These popular medicines have now been before the
BbUc nearly forty year, and the reputation they
nave attained renders It
Thousands who hare been benefited by their use
MSfcuy to laeir merits.
It may be asked, by those who are not familiar with
the virtues of these great remedies, "How do Dr.
Schenck's medicines effect their wonderful cares of
Consumption?" 'r V ' r 'i I H
i ns answer is a simple one. They oegln their work
of restoration by bringing the stomacn, liver and
bbwels into sn aetlVe, healthy condition. It is food
that cures this formidable disease. Sehenca's Man.
dsahe Puis acra the liver and stomaeh pronoaac
heaBhy secretMa. and ranivlaB tkablie and slime
mcu uave rixuueu irom me inactive or torpia con-
uiuonoiuiese organs sua 01 tne system generally
Thlsalugglshstate-ef the body and thaconsequentac
caasalstion of the unhealthy snbstances named, pre
vent the proper dlRCUon of food, and as a natural
conseunenee oraaui flluu. which raanlts In nroatra-
Uonand finally lb death.
Schenck's Pulmonic Svrun and Seaweed Tonic
when takes regularly, mingle with the food, aid the
uve organs, mase gooa, ricn ojoou,
-al coiiseamaie. rive flesh and strer
rth to the
patient. Let the faculty say what it ma;
i a fea
o . ea 11
LI who a ftw year
cases, but who wefe
ln-tuced to try
'oiodlt's, aud were. re
lorea to perrr
ntalnlBK a fall treatise
n the various
SB. BBS BOSa QBE fSBBlV
ent and general
in'W to use US indicim-.
n be naa
1 J' ,'W5K151
a-es.-i m aaripaia.
rice of thi
entsabox. For sale by sll druggists
nsaiai 1 M 1 11
ovr bottle. 0
Those afflicted with diseased Heart, Lungs,
?.;ver and kidneys, which are often the result
of Ute Heart,
aeconi nan i,.,l
with sleepless nights, confusion of Ideas, loss
of iccmurjf.aiiiisiniis) Biiataity ufaba liole
systsjn, ollenieaslng to Inaaajy , Aesparrand
Death Also those suffentiig from i?xiv.sAeDi8
aaves prasbjfcinr Inrrrps on the boh.-s. emptions
oa the forehead, ulcers o the legs, throat,
nose, and all forms of Heart sffeciions are In
tfted S consult uk. Plyjoc bT letter or In per
son , a 80 years' experience ni tbe treatment
3 all Barms oi disease (bars vrwbich has been
spent in tbe principal Hospitals of London.
raris auu ijuuuiuiuk enaoieu uua
tee Instant relief or no money
Betneilie prepared by
himself forwarded to
all parts of the country.
stamps aaswarea. uomraanroations connden
tial. Remember Dr. Fiynn Is no Quack, but a
regular graduate and a member of tbe Royal
College of Physicians and Surgeons, London,
as his Diplomas will show, and therefore his
promises may be relied oa. A trial WU1 con
vince. ALL FBktAl.B OMPLAINT3CUBID. Of-
flce No. 809 St. Charles-St. , between 8th and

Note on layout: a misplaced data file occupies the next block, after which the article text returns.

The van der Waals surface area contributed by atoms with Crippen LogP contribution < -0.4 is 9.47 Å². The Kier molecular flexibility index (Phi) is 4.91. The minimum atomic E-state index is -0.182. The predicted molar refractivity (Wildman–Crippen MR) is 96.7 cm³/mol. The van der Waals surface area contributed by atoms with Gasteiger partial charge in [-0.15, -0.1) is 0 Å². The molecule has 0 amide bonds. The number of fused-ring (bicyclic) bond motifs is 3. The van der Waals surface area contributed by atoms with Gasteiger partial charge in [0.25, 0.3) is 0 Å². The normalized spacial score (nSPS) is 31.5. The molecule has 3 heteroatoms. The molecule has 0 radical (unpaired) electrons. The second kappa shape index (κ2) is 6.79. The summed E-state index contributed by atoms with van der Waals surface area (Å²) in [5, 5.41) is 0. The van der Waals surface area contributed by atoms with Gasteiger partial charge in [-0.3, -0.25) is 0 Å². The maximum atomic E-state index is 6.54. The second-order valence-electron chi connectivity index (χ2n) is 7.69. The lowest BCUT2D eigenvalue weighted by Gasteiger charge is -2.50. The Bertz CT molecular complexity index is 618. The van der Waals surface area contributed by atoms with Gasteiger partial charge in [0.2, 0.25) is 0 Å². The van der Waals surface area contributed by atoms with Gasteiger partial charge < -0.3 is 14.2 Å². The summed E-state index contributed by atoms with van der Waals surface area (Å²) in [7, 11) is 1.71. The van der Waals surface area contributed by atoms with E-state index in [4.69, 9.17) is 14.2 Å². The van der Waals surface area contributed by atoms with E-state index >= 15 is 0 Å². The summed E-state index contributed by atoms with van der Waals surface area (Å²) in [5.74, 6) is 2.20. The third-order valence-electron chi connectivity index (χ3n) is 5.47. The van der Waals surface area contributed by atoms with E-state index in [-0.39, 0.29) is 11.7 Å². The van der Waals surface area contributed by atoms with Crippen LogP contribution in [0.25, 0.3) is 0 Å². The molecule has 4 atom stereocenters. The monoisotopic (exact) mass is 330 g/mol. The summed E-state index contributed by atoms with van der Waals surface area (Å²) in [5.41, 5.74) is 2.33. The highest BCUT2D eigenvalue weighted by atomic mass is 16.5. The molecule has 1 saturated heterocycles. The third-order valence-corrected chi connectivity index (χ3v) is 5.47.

ath fata. , at. Louis, Ho. Hours from 9 a. m.
7 p. m., Sundays included.
varee iii me nean . Dacx ami Bin.
A Fact Dr. Henry's Boot and Plant Pills are a
safe and effective family cathartlo medicine. Try
them. See advertisement in another column.
EoeKosrr. By using Mrs. Whltcomb's Syrup for
children, many a doctor's bill can be saved, and
much suffering averted. Read the advertisement In
another coin Ban. '
Swan QnutDTB, Is warrantee
equal dose for dose to tie sol
phate (bitter) Quinine, with the
tead of bit ter.
Svathia, Is opium Poanrnan 01
and poisonous prop-
artlea. It I, tna mart nerfact l,r.
ovkb and SooTHore OriATB yet
Sold by DrugglsSKpreBcrtbed by
uie imi Dnvaiciana. uaae nnit
or Bwanil. wrr m w.. iinmiaim. KM Tnrr
"Oat of Business,"
xs tne caption ot a paragraph now
going 4he rounds of the press, in
which Horace Greeley says : "I
know there are to-day one thousand
college graduates, some of them hav
ing graduated with honor at German
universities, who are walking the
stony streets of New York and know
not how to earn a living. This is a
condemnation of our system of class
ical education." Well, suppose
there are one thousand college grad
uates unemployed in the great city
New Yprk, is that anything very
stt-ange? Now, as Mr. Greeley seems
be of an observing and statistical
nature, let him also turn out and as
certain the exact number of young
men alike innocent of diplomas and
greenbacks who ar "walking the
stony streets," or what is worse,
lounging about saloons and other
places of evil resort, waiting with a
patience worthy of a better ctuse for
something . to turn up. He would
soon find men enough to capture
Cuba, and among- them would be
representatives of every profession,
craft, trade and occupation known
the civilized world, interspersed
with a good many "nothings."
Now , according to Mr. Greeley's
logic, these professions, crafts and
occupations should all be condemned,
because forsooth here are young men
who have been carefully trained in
the office and work-shoD without
being previously enervated by "our
system of classical education," and
yet they have failed. Nor is this
all, for the same inexorable losric
will also condemn our whole system
civilisation for not making useful
men out oi tnose miserable "noth
ings." However, if Horace Gree
ley was the nly one holding such
opinions in relation to a classical ed
ucation, it would not- be very alarm
ing, for although we all admire the
many sterling qualities of the phi
losopher of "The Tribune,-" yet hia
lack of early mental discipline and
symmetrical intellectual develop
ment makes him a narrow, cranky,
tnree cornered man." Hut it so